After four hours or so walking around Corfu Town we were ready to go back to Kalami so we strolled to the harbour and waited for the boat. As we sat and looked out to sea the small day trip tourist boats reminded me of a previous boating experience in Corfu.
Towards the end of a holiday in 1984 we went on a day trip which turned out to be one of the highlights of the week, a full day on a Greek boat with a Corfiot skipper full of mischief and fun, a beach barbeque and plenty of alcohol.
This was George’s boat and at mid morning we joined about thirty other holiday makers when we arrived at the concrete quayside opposite the hotel and were welcomed on board by George himself, a man with a big smile and a flamboyant sense of humour who worked hard to get us all to enjoy ourselves before casting off and steering the brightly coloured boat with the steady rhythm of its chugging diesel engine away from Corfu and out into the Ionian Sea.
As soon as George had completed the tricky bits and negotiated his way out of the harbour the fun began when the razor blade wine in unmarked plastic containers was opened and passed around and drunk from plastic cups and he began an amusing narrative and a stream of jokes, which were corny to begin with but got ruder as the wine flowed and the day progressed.
Eventually someone had to be the first to use the on deck toilet which was located within a sort of canvas modesty tent and this was the moment George was waiting for because as soon as they were inside he scooped up a bucket of sea water and then to everyone’s amusement (except the young girl in the loo) he poured it through the open top and drenched her. Her shrieks could probably be heard on the mainland and the whole boat was in fits of laughter.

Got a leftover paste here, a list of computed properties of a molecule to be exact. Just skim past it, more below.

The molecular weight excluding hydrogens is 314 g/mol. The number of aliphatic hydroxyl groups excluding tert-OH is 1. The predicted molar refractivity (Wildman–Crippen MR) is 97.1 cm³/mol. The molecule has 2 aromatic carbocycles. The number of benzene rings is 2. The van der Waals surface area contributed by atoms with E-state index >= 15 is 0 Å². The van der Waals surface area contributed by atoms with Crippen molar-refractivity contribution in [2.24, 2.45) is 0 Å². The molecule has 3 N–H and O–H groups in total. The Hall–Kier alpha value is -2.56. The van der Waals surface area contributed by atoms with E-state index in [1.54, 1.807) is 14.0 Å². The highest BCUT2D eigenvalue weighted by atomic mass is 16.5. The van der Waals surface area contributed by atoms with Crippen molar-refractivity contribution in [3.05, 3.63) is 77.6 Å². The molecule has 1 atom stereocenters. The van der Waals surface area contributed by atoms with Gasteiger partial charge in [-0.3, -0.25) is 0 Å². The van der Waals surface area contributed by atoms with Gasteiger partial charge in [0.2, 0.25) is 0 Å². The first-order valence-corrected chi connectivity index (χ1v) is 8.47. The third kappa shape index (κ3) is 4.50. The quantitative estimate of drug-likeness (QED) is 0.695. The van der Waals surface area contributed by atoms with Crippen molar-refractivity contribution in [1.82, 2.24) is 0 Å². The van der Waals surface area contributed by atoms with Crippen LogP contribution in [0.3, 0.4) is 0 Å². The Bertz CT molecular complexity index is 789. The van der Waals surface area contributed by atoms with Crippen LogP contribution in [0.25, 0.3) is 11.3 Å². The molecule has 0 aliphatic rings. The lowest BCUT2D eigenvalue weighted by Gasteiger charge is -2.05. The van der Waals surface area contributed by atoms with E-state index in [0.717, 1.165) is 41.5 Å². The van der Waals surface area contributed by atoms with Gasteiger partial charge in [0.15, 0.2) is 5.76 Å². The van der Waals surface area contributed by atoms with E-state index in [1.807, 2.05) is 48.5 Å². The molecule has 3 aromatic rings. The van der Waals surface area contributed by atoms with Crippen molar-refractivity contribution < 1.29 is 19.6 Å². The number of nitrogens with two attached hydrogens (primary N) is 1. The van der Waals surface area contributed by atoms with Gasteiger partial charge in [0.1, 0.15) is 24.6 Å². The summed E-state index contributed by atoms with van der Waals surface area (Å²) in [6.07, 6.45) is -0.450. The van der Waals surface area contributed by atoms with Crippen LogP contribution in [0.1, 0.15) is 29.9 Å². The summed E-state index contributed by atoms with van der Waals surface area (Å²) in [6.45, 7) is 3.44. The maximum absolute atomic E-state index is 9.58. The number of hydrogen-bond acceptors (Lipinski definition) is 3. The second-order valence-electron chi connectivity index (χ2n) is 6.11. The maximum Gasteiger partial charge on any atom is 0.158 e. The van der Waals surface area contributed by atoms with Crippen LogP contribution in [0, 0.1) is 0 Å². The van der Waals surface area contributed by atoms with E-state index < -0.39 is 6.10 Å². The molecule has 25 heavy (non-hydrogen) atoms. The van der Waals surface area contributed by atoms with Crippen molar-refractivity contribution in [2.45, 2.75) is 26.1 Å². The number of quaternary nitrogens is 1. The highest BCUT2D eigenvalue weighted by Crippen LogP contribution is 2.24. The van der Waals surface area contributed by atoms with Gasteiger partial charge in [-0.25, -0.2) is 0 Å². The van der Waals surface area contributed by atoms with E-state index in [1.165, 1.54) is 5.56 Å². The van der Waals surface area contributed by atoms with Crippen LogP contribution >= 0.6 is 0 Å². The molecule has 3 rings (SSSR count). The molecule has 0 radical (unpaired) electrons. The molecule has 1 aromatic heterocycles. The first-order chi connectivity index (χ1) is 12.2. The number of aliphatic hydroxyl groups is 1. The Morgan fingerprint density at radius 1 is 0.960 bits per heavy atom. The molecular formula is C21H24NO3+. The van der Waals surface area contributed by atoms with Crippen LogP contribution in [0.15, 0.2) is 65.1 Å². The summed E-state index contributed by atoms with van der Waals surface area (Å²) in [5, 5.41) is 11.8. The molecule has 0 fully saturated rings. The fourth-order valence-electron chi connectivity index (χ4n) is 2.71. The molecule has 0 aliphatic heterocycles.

After this there was no stopping George and his next party trick was to scoop up more water and then discharge this over unsuspecting people minding their own business and sunbathing on pedalos bobbing gently on the water. HELLOOO! he shouted just as he emptied the bucket load all over them. Some thought it was funny but some, it has to be said, didn’t share the joke. Everyone on board found this hilarious and encouraged George to repeat it over and again at every opportunity. George naturally obliged.
He took us first to a remote beach that was inaccessible from the land and he dropped anchor and invited us to jump from the prow of the boat into the warm crystal clear water below and we stayed there for a while swimming and diving and then sitting on deck in the sunshine drinking more wine.
After the swimming break we set off again for a stop at a small village for a barbeque lunch of fish and salad and yet more local wine.
It wasn’t the best wine I’ve ever tasted but it was ok in an emergency and sitting by the water with a cool breeze rippling the sea and the table cloths it was delightful and we could easily have stayed much longer than the time allocated and before we were really ready we had to set off on the journey back with more wine, more japes and a thoroughly good time.
I’ve googled and checked and thirty five years later George’s boat is still running:
Some more of my boat journeys recorded in the journal: